Community groups, mostly of made up of volunteers, drive a major part of the conservation effort in New Zealand. Almost all work is carried out in partnership with one or more project supporters – agencies, contractors, science providers, businesses to name a few. How groups and their members are valued determines the nature of the relationship with their project partners.
If for example the main motivation for employing volunteer labour is for cost cutting – and volunteers can deliver an estimated $3-$4 for every dollar of agency funding spent for the same task, then for example logistical challenges around volunteer management can dominate the agenda. Tangible outputs such as volunteer hours are easy to place a dollar value on to; but it’s not worth trying to monetise for example, volunteers’ ‘connections to place’ and the knowledge that often brings with it. An acknowledgement of a far wider benefits – tangibles and intangibles, should be integral to any agency – volunteer / community group relationship. It’s hard however, to find mention of these wider benefits informing strategies to engage with, and support community groups in agency documents.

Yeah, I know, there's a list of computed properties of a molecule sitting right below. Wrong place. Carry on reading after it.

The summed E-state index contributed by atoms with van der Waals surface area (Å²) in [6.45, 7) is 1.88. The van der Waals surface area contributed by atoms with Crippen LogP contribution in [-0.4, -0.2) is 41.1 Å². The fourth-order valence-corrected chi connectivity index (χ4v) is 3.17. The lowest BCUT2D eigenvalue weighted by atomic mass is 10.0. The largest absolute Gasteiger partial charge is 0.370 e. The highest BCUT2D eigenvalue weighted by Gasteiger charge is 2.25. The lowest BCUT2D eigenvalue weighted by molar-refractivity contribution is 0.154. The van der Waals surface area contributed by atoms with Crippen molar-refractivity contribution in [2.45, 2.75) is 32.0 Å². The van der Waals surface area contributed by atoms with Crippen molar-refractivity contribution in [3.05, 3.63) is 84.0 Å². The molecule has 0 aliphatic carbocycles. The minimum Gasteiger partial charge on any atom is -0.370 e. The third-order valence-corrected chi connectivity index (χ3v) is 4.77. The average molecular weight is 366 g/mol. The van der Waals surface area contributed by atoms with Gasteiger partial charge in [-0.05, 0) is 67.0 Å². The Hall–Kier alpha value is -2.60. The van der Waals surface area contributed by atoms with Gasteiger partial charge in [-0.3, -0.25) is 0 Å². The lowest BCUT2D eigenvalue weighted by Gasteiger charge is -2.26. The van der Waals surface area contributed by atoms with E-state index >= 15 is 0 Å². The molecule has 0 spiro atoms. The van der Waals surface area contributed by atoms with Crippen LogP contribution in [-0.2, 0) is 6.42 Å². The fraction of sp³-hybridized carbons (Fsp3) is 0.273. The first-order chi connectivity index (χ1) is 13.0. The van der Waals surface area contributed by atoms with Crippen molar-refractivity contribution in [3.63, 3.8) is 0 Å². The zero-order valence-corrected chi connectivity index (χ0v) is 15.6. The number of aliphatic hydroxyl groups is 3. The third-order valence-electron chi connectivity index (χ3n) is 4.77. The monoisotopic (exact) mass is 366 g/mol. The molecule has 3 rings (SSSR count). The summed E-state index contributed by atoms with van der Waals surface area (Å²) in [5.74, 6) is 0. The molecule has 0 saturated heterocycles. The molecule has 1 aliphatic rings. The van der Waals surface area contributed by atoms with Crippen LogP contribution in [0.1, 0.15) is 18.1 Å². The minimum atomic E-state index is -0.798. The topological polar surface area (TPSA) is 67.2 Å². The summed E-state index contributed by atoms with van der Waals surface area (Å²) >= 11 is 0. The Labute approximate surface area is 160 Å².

The Department of Conservation is promoting a collaborative model to underpin work with volunteers and community groups. How much consideration is given to processes of engagement and support and not just outcomes sought? In this respect, it’s worth looking at what motivates members of the public to volunteer, as Measham and Barnett (2001) did. They found three main social reasons, namely contributing to the community, social interaction and personal development, and three environmental reasons, namely learning about the environment, environmental stewardship and having an attachment to a place. The blend of social and environmental concerns is embedded in many groups’ objectives and vision statements and shapes the work they do.
It is easy to lose sight of the broad scope of activities groups undertake if groups are just seen (and valued) through a practical work lens. Because the volunteers that make up community groups are simultaneously part of our society and our surrounds, they need to be valued as such.
Measham, T.G., Barnett, G.B., 2008. Environmental Volunteering: Motivations, Modes and Outcomes. Australian Geographer 39, 537–552